On the evening September 15th, I joined eight youth from St. Margaret's (ranging in age from 12 to 16) and three chaperones (I won't divulge their age ranges) on the Mega bus to New York City. Our two-day schedule was full: we visited the Museum of Modern Art, The Cathedral of St. John the Divine, St. Paul's Chapel and the 9/11 memorial. In between those visits we took time for food, fellowship and reflection.
This trip demonstrated what I already knew: the youth of this church are amazing. I was continually impressed with the level of engagement each of the participants showed. I was delighted to see them actively working to build community together and to reach out to others.
There were so many examples of how "plugged in" this group has been to their church. I overheard them discussing the differences between the liturgy at St. Paul's and the liturgy at St. Margaret's (and I heard a few suggestions for improvement). And I was overwhelmed to observe several of them lighting memorial candles in the names of Katharine Pagan, Nancy Littlehales, and Maude Katzenbach. It was powerful to see the Spirit moving among us and to know that she had been with us all along. These are just a few of many gifts I received on this pilgrimage.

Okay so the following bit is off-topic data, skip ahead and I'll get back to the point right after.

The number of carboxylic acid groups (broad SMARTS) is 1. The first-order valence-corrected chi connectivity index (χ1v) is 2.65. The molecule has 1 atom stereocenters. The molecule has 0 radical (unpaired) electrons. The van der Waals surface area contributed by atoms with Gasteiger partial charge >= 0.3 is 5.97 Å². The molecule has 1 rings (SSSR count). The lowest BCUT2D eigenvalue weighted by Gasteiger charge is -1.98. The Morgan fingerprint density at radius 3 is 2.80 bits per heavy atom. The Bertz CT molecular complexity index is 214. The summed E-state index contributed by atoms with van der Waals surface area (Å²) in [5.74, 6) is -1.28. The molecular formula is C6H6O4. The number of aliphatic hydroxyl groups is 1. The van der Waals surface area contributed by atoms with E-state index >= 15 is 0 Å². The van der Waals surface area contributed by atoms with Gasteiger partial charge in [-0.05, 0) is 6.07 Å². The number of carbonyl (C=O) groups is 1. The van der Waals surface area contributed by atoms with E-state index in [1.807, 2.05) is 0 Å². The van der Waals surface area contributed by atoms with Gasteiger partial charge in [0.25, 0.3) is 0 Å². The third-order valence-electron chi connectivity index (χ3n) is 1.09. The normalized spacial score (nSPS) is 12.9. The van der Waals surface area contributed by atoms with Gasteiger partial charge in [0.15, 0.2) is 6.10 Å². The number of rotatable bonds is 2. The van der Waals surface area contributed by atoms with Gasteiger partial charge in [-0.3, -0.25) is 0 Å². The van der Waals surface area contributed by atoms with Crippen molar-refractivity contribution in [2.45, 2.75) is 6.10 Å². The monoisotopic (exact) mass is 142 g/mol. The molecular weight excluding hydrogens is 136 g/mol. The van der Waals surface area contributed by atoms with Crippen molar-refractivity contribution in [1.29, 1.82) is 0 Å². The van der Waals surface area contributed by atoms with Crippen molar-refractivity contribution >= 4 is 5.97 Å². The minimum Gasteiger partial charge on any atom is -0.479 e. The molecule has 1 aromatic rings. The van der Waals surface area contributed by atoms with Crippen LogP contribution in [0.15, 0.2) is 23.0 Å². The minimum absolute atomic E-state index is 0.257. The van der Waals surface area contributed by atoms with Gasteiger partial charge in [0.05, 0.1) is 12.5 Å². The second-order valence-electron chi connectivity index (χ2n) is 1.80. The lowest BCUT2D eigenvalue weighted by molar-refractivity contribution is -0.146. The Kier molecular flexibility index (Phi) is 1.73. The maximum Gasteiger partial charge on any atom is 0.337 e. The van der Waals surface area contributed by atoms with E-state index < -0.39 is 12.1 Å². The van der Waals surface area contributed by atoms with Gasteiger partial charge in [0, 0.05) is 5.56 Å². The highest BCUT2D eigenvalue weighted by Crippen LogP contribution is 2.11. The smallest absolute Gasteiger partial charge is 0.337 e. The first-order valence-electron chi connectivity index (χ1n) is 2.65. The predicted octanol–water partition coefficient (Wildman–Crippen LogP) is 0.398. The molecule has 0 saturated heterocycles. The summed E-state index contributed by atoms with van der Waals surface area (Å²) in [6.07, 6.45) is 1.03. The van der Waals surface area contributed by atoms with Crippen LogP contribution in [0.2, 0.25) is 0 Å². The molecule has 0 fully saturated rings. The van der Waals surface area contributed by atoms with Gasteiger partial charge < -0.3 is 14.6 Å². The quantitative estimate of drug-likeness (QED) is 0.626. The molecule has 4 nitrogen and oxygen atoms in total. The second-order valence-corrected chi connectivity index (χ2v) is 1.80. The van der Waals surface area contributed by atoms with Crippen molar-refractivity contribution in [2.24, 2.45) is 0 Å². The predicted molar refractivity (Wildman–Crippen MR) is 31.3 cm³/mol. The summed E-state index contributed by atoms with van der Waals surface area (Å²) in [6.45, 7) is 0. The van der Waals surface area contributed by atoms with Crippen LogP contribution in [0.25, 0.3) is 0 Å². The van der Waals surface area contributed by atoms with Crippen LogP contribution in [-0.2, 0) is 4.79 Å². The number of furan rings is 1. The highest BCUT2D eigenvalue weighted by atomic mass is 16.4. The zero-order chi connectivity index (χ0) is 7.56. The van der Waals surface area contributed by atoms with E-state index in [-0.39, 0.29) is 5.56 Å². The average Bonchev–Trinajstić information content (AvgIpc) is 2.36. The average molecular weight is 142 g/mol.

All of this was made possible by the youth and the adults who worked and gave to support this trip. The trip was financed by the fundraisers the youth conducted throughout the year and the generous donations of St. Margaret's members. It was also made possible by the way this community has formed its youth in faith. Every word of encouragement you've offered, every gesture of inclusion you've made is reflected in the children and youth of this community. For this, I thank you all.
I have always contended that some of my best teachers have been kids. This latest adventure continued to prove the rule. This knowledge is why I brushed off the comforting words about my bravery. Being with church kids (while exhausting) has never failed to be food for my soul.
But if you really want to know how the Youth Pilgrimage went, don't ask me; ask the youth.